In 1967, Martin Luther King published a book called Where Do We Go from Here? that set out a proposal for “Phase Two” of the movement.
THIS YEAR, the holiday celebrating Dr. Martin Luther King Jr.’s birthday has taken on a special significance. For millions, King’s struggle to smash racial barriers finds its highest symbolic fulfillment in the inauguration of the first African American president.
Brian Jones is a teacher, actor and activist in New York City. He is featured in the new film The Inconvenient Truth Behind Waiting for Superman, and his commentary and writing has appeared on MSNBC.com, theHuffington Post, GritTV and theInternational Socialist Review. Jones has also lent his voice to several audiobooks, including Howard Zinn’s one-man playMarx in Soho, Wallace Shawn’s Essaysand Noam Chomsky’s Hopes and Prospects.
One can hardly set foot on Harlem’s main artery of 125th Street without seeing literally hundreds of posters (in windows, or for sale from sidewalk vendors) depicting Obama and King together. No doubt, King’s name and King’s words will be on the lips of many who cross the inaugural stage.
It’s a good thing that King is the object of so much official praise. But we should never forget that this wasn’t always the case. Although he was assassinated in 1968, the campaign to acknowledge King’s special contribution to this country with a national holiday wasn’t won until 1986.
In the last year of his life, King actually became the source of much official derision, particularly after his public denunciation–at the Riverside Church in Harlem in April 1967–of the war in Vietnam. King, breaking with many of the more timid civil rights leaders, spoke out forcefully against what he called, “the greatest purveyor of violence in the world today: my own government.”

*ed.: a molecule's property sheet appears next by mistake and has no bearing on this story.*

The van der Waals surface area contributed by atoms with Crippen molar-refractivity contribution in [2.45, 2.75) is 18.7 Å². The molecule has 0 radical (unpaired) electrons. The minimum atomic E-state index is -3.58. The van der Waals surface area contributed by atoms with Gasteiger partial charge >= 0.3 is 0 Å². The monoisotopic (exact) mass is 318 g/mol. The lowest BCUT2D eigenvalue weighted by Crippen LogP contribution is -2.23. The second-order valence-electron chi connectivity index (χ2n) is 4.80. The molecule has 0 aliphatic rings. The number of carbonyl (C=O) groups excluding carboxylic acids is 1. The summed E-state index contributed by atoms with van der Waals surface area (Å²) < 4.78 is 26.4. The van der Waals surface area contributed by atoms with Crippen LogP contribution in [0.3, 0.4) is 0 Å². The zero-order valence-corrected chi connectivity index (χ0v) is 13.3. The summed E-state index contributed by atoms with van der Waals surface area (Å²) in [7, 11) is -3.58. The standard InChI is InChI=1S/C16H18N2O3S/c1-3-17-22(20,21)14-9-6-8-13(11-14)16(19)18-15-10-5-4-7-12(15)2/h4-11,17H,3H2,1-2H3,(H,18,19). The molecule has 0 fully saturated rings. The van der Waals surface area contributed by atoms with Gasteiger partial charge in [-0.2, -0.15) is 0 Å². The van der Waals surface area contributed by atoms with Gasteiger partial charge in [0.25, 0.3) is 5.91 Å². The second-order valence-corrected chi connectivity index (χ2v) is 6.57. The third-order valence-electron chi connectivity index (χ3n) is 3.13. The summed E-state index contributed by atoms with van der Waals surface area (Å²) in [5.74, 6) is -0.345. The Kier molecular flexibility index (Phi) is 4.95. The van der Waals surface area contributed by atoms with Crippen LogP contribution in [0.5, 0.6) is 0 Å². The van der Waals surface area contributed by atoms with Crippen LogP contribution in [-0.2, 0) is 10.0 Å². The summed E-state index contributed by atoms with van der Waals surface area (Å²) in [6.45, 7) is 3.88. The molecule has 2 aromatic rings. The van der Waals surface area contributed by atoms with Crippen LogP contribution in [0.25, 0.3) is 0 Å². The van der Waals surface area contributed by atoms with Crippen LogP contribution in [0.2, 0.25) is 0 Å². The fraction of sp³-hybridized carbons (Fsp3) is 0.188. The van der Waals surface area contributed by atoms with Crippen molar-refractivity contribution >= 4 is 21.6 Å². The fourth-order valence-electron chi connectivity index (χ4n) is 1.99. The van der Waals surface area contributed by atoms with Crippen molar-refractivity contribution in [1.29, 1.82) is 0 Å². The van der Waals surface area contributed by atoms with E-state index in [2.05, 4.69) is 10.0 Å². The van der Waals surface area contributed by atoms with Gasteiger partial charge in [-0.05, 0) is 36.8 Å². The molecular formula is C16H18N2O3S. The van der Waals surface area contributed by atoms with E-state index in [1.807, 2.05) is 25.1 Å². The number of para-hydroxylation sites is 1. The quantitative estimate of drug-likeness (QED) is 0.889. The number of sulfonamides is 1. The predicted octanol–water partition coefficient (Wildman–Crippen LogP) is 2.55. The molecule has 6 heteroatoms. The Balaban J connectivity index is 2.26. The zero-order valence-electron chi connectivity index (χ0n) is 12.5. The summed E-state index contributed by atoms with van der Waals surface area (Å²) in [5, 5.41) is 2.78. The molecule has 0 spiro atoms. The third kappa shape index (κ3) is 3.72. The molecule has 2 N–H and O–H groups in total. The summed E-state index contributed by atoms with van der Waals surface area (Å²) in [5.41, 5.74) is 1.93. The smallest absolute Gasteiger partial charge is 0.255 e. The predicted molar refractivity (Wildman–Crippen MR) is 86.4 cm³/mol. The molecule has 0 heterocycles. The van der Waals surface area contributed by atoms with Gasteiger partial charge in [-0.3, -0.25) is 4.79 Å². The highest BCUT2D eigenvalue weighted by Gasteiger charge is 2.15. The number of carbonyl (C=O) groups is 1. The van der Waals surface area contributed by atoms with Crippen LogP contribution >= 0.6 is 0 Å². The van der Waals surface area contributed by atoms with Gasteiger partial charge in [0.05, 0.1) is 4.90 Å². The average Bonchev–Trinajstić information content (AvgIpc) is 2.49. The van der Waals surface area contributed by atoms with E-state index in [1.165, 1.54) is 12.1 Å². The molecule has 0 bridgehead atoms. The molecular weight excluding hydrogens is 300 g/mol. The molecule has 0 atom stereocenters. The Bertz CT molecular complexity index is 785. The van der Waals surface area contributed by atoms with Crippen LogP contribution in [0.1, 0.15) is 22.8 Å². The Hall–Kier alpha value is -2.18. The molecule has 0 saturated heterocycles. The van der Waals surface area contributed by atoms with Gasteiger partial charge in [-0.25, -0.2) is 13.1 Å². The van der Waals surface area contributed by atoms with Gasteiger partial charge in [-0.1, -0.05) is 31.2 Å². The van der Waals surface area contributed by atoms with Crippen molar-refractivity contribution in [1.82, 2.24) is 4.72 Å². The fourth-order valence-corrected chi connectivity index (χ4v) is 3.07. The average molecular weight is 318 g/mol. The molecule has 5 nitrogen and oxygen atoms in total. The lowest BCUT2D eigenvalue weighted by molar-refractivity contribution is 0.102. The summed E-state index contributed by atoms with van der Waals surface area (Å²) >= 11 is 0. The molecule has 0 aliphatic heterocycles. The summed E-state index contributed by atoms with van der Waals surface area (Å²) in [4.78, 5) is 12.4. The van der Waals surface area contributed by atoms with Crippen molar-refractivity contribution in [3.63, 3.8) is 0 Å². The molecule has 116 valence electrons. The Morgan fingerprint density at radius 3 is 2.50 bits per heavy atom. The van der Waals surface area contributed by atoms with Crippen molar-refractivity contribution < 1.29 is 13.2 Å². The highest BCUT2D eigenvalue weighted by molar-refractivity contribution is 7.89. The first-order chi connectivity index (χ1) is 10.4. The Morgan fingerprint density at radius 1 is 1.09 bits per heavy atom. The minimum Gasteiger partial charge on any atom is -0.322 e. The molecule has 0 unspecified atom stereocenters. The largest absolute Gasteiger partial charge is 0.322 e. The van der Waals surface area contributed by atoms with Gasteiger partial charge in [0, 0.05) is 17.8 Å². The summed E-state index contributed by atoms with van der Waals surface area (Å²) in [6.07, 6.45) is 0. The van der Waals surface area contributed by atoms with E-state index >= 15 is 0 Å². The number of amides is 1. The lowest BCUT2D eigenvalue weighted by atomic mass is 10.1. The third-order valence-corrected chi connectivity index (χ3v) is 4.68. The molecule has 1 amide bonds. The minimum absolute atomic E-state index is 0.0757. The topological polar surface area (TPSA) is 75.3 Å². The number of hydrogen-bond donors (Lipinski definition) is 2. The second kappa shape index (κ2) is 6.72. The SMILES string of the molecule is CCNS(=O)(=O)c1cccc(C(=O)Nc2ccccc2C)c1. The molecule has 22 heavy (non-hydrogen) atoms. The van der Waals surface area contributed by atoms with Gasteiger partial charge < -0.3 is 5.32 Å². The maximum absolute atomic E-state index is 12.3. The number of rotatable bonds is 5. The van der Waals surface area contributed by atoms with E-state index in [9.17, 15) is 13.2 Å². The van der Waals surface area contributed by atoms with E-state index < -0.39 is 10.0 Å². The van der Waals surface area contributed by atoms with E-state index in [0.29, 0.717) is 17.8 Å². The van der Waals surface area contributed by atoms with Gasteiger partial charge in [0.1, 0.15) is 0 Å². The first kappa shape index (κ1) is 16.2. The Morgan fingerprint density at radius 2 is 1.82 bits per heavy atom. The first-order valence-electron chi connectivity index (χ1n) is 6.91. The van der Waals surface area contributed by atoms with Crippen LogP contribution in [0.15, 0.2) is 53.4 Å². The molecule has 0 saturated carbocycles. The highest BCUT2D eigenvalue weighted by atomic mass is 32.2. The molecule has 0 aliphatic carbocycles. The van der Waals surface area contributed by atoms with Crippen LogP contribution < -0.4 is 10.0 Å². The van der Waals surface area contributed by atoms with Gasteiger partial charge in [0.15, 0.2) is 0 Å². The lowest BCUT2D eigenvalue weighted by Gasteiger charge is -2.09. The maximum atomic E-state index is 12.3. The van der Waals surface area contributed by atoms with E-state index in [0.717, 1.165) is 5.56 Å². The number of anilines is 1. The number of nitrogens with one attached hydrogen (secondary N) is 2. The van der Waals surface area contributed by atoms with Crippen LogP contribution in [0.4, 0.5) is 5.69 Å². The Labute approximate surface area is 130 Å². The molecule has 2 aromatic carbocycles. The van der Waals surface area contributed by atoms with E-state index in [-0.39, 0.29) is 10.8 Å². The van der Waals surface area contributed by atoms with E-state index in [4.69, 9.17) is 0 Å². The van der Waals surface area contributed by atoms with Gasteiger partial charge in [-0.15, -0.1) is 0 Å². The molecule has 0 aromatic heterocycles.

Did the liberal Democratic Party establishment leap to King’s defense? Did they praise his courage?
King speaks in support of the Memphis sanitation workers to an overflow crowd at the Mason Temple Church
Not exactly. Consider the reaction to the speech by then-President Lyndon Johnson, who fumed in the Oval Office: “What is that goddamn nigger preacher trying to do to me?”
In 1957, Time magazine had named King its “Man of the Year.” After his 1967 speech, it ran an article called “Confusing the Cause,” which chastised King for daring to speak about something other than civil rights. The article called King a:
drawling bumkin, so ignorant that he had not read a newspaper in years, who had wandered out of his native haunts and away from his natural calling.
Dr. King was murdered exactly one year after the speech at Riverside Church. In that last year of his life, he campaigned for radical, social-democratic reforms that are still far beyond what the Democratic Party is prepared to accept.
Brian Jones expands on the final months of the civil rights leader’s life in “Martin Luther King’s last fight,” published in theInternational Socialist Review.
Michael Honey’s Going Down Jericho Road tells the story of the Memphis sanitation strike, vividly rendering its dynamics and King’s role in it.
One of the best biographies of King isBearing the Cross: Martin Luther King Jr. and the Southern Christian Leadership Conference, by David Garrow. King’s last years are the subject of At Canaan’s Edge: America in the King Years, 1965-68, the final volume of Taylor Branch’s multi-part biography.